Newni sexs

18-Aug-2015 07:29

Few places are less conducive to erotic optimism than the packed waiting room of a public health clinic in Brooklyn. Though she had spent the ensuing months hooking up with various acquaintances, her hopes were set on long-term monogamy.Sitting on a hard plastic chair under a fluorescent buzz as an employee lectures on proper condom use—a catechism you know by heart yet sometimes fail to heed—you may conclude, as Emily Witt did, that the time has come to change your life. Just before Valentine’s Day, Witt had slept with a friend. A few weeks later, he called to report that he might have chlamydia. “I still envisioned my sexual experience eventually reaching a terminus, like a monorail gliding to a stop at Epcot Center,” Witt writes in “Future Sex” (Farrar, Straus & Giroux), her gutsy first book.She was raised by liberal boomer parents who came of age in the sixties.

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Marriage, for many, signals the start of a new life stage.

She was thirty, and depressed after a recent breakup.

Instead, she found herself enmeshed in “sexual relationships that I could not describe in language and that failed my moral ideals.” She didn’t have chlamydia, it turned out.

Monogamy, she felt, would be all the more satisfying for being obviously traditional, a path she could see as a “destiny rather than a choice.” She was tired of choosing. Without the pressure of emotional commitment, Witt was free to do what she liked sexually, but she had little use for a freedom she had already decided to give up.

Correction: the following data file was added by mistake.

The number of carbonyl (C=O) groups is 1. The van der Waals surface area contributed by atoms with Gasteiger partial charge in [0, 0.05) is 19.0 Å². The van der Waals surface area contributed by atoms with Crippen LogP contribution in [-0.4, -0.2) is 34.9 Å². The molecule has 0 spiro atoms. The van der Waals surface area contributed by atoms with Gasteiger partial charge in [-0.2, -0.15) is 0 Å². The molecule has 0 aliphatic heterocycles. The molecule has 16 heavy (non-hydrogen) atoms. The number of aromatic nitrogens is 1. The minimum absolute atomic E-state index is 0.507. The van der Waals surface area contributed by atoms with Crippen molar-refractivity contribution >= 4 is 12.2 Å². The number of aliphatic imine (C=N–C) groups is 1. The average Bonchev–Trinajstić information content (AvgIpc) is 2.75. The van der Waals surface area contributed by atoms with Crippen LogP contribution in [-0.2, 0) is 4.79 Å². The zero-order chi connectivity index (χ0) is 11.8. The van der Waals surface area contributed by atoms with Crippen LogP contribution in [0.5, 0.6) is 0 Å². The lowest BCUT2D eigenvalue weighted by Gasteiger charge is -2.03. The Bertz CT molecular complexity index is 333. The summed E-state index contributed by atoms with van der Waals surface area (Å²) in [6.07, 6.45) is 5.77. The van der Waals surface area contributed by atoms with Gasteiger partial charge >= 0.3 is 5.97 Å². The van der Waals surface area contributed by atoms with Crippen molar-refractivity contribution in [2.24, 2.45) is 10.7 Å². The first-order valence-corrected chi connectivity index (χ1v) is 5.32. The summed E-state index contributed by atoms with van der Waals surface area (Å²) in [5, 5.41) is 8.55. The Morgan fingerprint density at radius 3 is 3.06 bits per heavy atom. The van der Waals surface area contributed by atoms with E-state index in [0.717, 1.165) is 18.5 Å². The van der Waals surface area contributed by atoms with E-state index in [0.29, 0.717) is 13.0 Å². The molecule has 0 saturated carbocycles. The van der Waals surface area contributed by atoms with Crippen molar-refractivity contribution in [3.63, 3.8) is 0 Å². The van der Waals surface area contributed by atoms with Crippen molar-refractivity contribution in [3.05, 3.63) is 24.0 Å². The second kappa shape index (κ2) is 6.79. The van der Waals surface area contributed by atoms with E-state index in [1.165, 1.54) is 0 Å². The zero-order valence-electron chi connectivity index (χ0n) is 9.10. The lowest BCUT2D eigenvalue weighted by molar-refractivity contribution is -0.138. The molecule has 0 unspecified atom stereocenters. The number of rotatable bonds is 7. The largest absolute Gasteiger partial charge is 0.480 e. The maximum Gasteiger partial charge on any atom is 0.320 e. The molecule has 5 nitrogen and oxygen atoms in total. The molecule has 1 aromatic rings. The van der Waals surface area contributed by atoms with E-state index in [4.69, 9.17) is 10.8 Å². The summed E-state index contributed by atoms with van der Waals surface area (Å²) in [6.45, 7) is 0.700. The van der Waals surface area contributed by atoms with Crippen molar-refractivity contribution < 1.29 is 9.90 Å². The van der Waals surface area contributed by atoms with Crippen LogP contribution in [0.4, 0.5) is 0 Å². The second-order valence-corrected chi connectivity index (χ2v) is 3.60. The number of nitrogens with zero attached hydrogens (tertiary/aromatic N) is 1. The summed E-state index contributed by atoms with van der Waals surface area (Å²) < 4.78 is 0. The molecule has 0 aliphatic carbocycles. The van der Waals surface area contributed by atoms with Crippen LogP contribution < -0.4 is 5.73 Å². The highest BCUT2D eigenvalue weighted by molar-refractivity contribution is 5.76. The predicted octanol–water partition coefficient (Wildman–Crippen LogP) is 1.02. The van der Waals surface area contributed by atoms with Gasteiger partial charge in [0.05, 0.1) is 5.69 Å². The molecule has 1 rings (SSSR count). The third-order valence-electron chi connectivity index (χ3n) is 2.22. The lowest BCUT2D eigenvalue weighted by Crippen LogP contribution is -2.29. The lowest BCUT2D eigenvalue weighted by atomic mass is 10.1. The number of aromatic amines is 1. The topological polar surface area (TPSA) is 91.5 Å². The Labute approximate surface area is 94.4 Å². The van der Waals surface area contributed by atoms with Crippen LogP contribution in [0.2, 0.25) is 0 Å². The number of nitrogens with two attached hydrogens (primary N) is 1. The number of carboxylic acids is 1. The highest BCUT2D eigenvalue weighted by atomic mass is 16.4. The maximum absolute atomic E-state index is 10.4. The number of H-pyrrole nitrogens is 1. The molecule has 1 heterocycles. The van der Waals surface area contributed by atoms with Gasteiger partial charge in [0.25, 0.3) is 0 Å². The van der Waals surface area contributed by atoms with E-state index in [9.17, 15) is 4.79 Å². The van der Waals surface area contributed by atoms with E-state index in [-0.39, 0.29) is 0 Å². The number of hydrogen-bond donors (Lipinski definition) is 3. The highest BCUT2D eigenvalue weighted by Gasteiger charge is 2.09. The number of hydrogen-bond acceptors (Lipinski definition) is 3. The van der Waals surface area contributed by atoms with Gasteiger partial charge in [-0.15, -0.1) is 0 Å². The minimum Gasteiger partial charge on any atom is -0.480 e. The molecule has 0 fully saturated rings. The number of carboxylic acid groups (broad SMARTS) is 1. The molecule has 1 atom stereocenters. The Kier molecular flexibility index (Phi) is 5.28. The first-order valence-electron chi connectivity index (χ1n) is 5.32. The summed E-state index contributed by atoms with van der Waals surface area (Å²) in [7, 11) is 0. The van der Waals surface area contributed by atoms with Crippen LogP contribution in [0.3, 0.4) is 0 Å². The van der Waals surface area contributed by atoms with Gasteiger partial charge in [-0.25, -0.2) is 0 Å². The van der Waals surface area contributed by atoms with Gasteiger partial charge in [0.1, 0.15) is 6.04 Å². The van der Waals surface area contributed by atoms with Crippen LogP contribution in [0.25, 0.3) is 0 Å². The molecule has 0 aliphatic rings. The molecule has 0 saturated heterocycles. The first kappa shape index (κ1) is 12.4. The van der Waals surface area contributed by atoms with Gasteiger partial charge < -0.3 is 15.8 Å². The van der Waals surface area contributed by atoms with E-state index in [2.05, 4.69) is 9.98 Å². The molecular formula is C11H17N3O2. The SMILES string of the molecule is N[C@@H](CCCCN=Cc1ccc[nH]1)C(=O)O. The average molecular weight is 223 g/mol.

Better, she thought, to fall in love with one person and have sex with him for the foreseeable future. Maybe the problem had to do with a failure of imagination.

Marriage, for many, signals the start of a new life stage.

She was thirty, and depressed after a recent breakup.

Instead, she found herself enmeshed in “sexual relationships that I could not describe in language and that failed my moral ideals.” She didn’t have chlamydia, it turned out.

Monogamy, she felt, would be all the more satisfying for being obviously traditional, a path she could see as a “destiny rather than a choice.” She was tired of choosing. Without the pressure of emotional commitment, Witt was free to do what she liked sexually, but she had little use for a freedom she had already decided to give up.

Better, she thought, to fall in love with one person and have sex with him for the foreseeable future. Maybe the problem had to do with a failure of imagination.

She began to see that she was living in a time of unprecedented erotic possibility, a sort of sexual future.